Solving the Improving Job Market and Steady Unemployment Paradox
First, there’s the good news: The U.S. job market is recovering and on the rise since the recession. But then there’s the not-so-good news: Unemployment doesn’t seem to be budging to move to a lower rate. According to The Wall Street Journal:
- Employers have added an average of 235,000 jobs a month over the last three months
- Employers added 6,000 more jobs in May and 8,000 more jobs in June than estimated
- Unemployment is at 5.3% — the lowest level in more than seven years, but holding steady for months
So not only is the job market on the rise, but it’s actually adding open positions on a larger scale than industry projections. And yet, more people aren’t actually finding those open jobs.
For example, Baltimore-based company Marlin Steel Wire Products LLL talked to The Wall Street Journal about its experience trying to hire candidates in this improving job market. Baltimore is currently at an 8.2% unemployment rate — nearly 3 percentage points higher than the national rate — and yet Marlin Steel Wire Products is having a difficult time hiring employees for its open positions.
President Drew Greenblatt noted that his company expanded its factory floor and aims to boost its workforce in turn, paying between $15 and $30 depending on experience. Yet, even with the unemployment rate so high, he can’t seem to find anyone to accept the positions.
How can these two facts exist simultaneously? Well, there are five reasons why having more open jobs doesn’t always mean more people employed.
Unemployed People Are Giving Up
Many people have been out of work and struggling to find employment since 2009, when the recession hit the United States. The job market hasn’t been on a strong rise until now, six years later. It’s understandable that many unemployed men and women gave up on looking for full-time jobs. Instead, they’re finding other ways to support themselves, going back to school for higher education or adjusting their personal lives to sustainably live on one spouse’s paycheck. And the statistics support this assessment.
In the same Wall Street Journal piece, research found:
- 1.9 million people wanted work but had not looked for work in at least four weeks
- The percentage of Americans participating in the labor force was unchanged at 62.6% in July 2015
- This 62.6% matches the lowest account since 1977
Having been used to looking and not finding appropriate jobs, sometimes for years, it’s no surprise that some people have opted out of the labor force.
People Are Stuck In Part-Time Jobs
Rather than opt out of the labor force entirely, some people who struggled to find work chose to take part-time jobs to support themselves. When there weren’t full-time jobs available, a part-time job was considered a necessary investment to earn money. However, now that more full-time jobs are opening up and the job market is on the rise, it’s not as simple as just ditching one job in favor of another.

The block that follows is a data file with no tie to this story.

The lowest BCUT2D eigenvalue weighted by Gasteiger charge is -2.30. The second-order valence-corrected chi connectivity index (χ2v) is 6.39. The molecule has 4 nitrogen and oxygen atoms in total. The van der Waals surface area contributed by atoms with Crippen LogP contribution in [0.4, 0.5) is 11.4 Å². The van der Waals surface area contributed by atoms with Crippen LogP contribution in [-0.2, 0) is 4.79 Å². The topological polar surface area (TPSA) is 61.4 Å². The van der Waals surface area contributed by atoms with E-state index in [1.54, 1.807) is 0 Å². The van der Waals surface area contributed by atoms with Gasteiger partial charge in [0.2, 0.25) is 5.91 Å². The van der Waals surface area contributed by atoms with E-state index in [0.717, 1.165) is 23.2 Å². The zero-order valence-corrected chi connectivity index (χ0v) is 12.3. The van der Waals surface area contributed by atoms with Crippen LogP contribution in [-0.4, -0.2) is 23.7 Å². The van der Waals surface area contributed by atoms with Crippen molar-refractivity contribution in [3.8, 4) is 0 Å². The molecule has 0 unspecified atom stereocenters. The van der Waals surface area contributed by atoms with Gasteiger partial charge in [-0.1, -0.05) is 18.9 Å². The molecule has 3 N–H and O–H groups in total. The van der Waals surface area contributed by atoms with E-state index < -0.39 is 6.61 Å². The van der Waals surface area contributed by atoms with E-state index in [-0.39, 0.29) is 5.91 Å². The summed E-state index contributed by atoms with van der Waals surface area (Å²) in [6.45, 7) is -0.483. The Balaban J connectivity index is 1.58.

The Wall Street Journal found that 6.3 million people were working part-time but would have preferred full-time employment.
Not wanting to give up a paycheck after being knocked around by the recession can make employees feel stuck and cause them to opt out of searching for a full-time job, no matter how much they would rather have one.
Some Skill Sets Are Underserved By Job Market
While the job market is on the rise, that doesn’t mean that every industry and every skill set is rising at the same pace. Pennsylvania-based 57-year-old Stephen Pangborn told The Wall Street Journal his story about feeling left behind by the rising job market.
Last year, Pangborn was laid off from his job in printing. In the meantime, he — like many others, stated above — took a graveyard-shift maintenance job at Walmart to make ends meet. While thousands of new jobs are opening up monthly, Pangborn says, there are still no jobs he’s suited for with his decades of experience in the printing industry.
“This should be my prime earning time,” he said, “but unfortunately, it’s not.”
The Recession Capped Experience and Learning
When people are out of work for months and even as long as five years, they can fall out of touch with the changing skills and experience levels needed for the position they held when they were laid off. It becomes more and more difficult for these candidates to compete with qualified people who haven’t had this gap in their work history or even top performers coming out of college or graduate school.
Research has already shown that older millennials are working to play catch-up after the recession hurt their employment rates immediately out of college. The same problem can affect anyone who has been laid off — particularly in areas like tech and other evolving industries. Even though the recession is technically over, its after effects are still reverberating through the workforce that it directly affected.
There’s Less Money In Recruiting
During the recession when there were not as many — if any at all — jobs to fill, companies took their cost-cutting measures to recruiting. After all, there’s no need for a large recruitment team when you don’t plan on recruiting anyone. Now that the country is emerging from the recession, companies are getting on their feet and are unlikely to reinvest the same amount or more in recruiting than they did five years ago. So while there are open jobs, there aren’t as many skilled people seeking out the right candidates to fill them. Instead, already overworked employees have to handle the burden of recruiting and hiring, and it’s being pushed to the back burner.
It may seem contradictory that the job market is on the rise — even more than expected — but the unemployment rate is staying the same. Just because there are jobs that need to be filled doesn’t mean there are qualified and able candidates available to fill them.